It was with some reluctance that I took William to Laser Quest last Saturday. For the uninitiated, this involves running around in a dark room, attempting to ‘shoot’ other people with a laser gun whilst avoiding them hitting the target on your vest. Usually the husband plays wingman to our boy’s cannon fodder approach to battle (“Hello! I’m William. Oh, I’m shot again.”) But this time he decided he wanted mummy to go.
We paid for two games and the first was surprisingly civilised. Apart from William and I, there was one other family, therefore we had lots of space and time to trot around. I even managed to get a few shots on target. (Admittedly, this was made easier because the other family included a teenage girl who had obviously been coerced into joining her mum and two small brothers. She was an easy target as she didn’t even bother to raise her gun the whole time she was in there.)
For our second game, we were joined by three other families. With dads. Suddenly everything changed; there were tactics, positions and battle formations. Us amateurs had no chance, no sooner had I recovered from one hit (you had to wait four seconds after being hit before your gun was active again) before I was hit and immobilised again. Sometimes I couldn’t even see where it came from. Put it this way, should there be an alien/zombie attack, I’ll be one of the first to bite the dust.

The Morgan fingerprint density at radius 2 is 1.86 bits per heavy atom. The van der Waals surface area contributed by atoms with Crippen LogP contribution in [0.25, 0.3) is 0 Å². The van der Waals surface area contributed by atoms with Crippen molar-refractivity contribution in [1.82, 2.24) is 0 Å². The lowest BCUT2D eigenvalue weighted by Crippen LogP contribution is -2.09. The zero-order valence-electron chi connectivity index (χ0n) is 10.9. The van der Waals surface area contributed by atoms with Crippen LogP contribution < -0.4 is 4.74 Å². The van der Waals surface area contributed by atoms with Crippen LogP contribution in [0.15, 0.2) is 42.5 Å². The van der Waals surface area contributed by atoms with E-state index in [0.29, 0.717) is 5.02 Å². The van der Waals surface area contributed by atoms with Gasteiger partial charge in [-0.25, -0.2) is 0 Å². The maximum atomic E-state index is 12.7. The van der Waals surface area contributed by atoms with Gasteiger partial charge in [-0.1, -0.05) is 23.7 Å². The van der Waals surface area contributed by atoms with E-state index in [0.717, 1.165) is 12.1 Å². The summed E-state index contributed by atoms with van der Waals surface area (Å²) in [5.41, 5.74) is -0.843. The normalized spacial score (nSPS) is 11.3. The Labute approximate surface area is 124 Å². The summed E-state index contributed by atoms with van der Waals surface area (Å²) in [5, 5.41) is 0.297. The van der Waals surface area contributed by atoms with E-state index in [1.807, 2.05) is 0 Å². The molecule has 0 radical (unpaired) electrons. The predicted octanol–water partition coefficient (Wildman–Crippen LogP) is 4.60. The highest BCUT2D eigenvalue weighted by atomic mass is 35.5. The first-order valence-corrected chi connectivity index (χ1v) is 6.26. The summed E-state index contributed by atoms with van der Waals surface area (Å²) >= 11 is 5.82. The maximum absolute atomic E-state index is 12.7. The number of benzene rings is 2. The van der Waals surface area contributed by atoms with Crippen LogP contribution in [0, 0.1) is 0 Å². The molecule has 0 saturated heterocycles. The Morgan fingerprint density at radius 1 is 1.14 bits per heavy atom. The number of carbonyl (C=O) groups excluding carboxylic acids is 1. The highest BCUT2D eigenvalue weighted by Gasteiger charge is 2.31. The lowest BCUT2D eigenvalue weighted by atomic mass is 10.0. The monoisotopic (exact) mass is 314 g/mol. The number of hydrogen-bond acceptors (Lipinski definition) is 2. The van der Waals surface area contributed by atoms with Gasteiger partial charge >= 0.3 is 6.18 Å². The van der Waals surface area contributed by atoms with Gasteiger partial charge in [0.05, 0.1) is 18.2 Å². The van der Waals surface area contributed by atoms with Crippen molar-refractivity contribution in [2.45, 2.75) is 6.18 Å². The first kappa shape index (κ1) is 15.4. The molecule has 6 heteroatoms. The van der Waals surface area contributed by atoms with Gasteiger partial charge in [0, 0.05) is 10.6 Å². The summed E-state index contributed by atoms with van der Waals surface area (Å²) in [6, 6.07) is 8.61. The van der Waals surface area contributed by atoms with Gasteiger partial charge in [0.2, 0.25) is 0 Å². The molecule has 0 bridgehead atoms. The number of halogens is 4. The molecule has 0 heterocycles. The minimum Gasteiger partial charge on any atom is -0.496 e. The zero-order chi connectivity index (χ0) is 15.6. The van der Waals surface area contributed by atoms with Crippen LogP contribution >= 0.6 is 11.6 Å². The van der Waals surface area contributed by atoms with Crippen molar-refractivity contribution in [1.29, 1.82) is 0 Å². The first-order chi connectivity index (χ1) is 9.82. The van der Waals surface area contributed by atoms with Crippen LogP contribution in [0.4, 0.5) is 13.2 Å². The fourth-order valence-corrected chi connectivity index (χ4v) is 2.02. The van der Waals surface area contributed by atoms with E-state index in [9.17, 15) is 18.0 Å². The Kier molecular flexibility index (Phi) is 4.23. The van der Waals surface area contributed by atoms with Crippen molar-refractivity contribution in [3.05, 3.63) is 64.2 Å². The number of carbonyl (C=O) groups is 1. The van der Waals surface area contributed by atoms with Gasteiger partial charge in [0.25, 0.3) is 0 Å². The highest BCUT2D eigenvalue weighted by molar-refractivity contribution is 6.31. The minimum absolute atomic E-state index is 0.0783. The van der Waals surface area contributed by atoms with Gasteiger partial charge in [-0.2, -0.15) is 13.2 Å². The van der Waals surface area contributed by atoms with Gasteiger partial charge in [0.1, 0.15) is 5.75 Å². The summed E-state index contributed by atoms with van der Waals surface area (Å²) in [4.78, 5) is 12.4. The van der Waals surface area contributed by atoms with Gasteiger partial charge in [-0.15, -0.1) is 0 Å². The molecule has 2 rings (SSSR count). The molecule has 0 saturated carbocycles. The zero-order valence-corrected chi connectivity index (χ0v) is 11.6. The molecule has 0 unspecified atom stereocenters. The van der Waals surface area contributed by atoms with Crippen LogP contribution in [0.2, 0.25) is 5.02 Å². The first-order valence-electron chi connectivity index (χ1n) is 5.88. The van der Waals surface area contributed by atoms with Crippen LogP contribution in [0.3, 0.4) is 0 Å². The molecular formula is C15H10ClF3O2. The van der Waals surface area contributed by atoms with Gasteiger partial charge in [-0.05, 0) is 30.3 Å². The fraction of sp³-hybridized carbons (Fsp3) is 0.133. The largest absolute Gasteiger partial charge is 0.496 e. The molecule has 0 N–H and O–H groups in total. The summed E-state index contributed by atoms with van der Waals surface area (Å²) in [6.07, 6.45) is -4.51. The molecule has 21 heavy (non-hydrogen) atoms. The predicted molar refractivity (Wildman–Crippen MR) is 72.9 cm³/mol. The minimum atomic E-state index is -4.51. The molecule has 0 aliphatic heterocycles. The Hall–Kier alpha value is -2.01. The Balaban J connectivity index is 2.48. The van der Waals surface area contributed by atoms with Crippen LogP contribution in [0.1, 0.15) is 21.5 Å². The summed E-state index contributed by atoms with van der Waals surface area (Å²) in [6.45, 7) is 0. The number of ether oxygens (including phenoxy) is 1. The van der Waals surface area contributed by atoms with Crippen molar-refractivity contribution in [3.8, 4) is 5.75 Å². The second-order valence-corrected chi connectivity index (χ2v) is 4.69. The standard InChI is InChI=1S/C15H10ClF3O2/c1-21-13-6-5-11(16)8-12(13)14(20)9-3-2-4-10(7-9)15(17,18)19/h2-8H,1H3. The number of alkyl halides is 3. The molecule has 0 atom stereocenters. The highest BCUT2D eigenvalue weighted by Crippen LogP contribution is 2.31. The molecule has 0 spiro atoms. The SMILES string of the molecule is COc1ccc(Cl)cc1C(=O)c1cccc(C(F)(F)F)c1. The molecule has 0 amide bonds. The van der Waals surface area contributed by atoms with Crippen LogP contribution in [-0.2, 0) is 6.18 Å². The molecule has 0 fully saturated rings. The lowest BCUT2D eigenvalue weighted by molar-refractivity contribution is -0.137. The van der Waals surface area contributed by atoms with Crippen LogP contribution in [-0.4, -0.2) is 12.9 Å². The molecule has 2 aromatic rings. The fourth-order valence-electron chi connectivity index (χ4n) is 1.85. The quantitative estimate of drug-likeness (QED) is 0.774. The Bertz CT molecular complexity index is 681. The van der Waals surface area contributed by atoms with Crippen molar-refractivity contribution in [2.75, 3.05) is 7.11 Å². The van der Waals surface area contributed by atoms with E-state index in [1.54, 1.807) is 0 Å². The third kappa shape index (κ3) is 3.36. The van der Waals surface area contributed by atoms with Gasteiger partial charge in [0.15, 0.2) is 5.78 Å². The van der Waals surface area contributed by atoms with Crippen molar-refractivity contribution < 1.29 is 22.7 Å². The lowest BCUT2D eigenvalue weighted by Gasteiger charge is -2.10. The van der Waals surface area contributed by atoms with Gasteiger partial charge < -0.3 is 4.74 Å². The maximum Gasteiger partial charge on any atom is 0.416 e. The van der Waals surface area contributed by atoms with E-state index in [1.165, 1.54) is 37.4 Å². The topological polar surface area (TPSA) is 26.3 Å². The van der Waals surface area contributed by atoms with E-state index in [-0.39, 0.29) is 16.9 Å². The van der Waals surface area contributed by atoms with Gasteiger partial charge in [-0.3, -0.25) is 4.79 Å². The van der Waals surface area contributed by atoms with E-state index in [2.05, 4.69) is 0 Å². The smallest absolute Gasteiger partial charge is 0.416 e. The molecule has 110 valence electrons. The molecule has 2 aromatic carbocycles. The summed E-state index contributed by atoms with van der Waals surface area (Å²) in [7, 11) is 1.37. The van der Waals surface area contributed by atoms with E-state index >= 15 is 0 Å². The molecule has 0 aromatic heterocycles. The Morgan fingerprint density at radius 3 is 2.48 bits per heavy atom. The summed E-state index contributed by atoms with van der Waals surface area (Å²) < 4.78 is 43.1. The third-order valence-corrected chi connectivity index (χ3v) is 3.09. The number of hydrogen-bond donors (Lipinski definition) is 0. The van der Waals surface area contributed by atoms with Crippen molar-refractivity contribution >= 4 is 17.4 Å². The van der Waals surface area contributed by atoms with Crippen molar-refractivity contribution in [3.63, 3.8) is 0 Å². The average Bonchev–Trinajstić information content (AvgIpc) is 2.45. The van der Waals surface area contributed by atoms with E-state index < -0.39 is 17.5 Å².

However, this new seriousness was infectious. I found myself hiding behind walls and firing through windows like a wannabe Charlie’s angel. I even took advantage of William’s propensity to run headlong into enemy fire by hanging back and picking off the small soldiers firing at him one by one. At one point I heard someone shout “Down! Down!” at my teammates – then realised it was me.
All in all, the boy and I had a great time together. Normally I’m a poor substitute for daddy in games of war, but something about the heavy vest, large gun and surrounding darkness brought out a whole new side to me. Quite a turnaround for a mother who declared her newborn son would never be allowed to play with guns.
I’m not getting too smug about my performance, though. After the game, I asked William who had been better to play laser tag with, me or daddy?
“You.” He said. “Because I can beat you on points more easily.”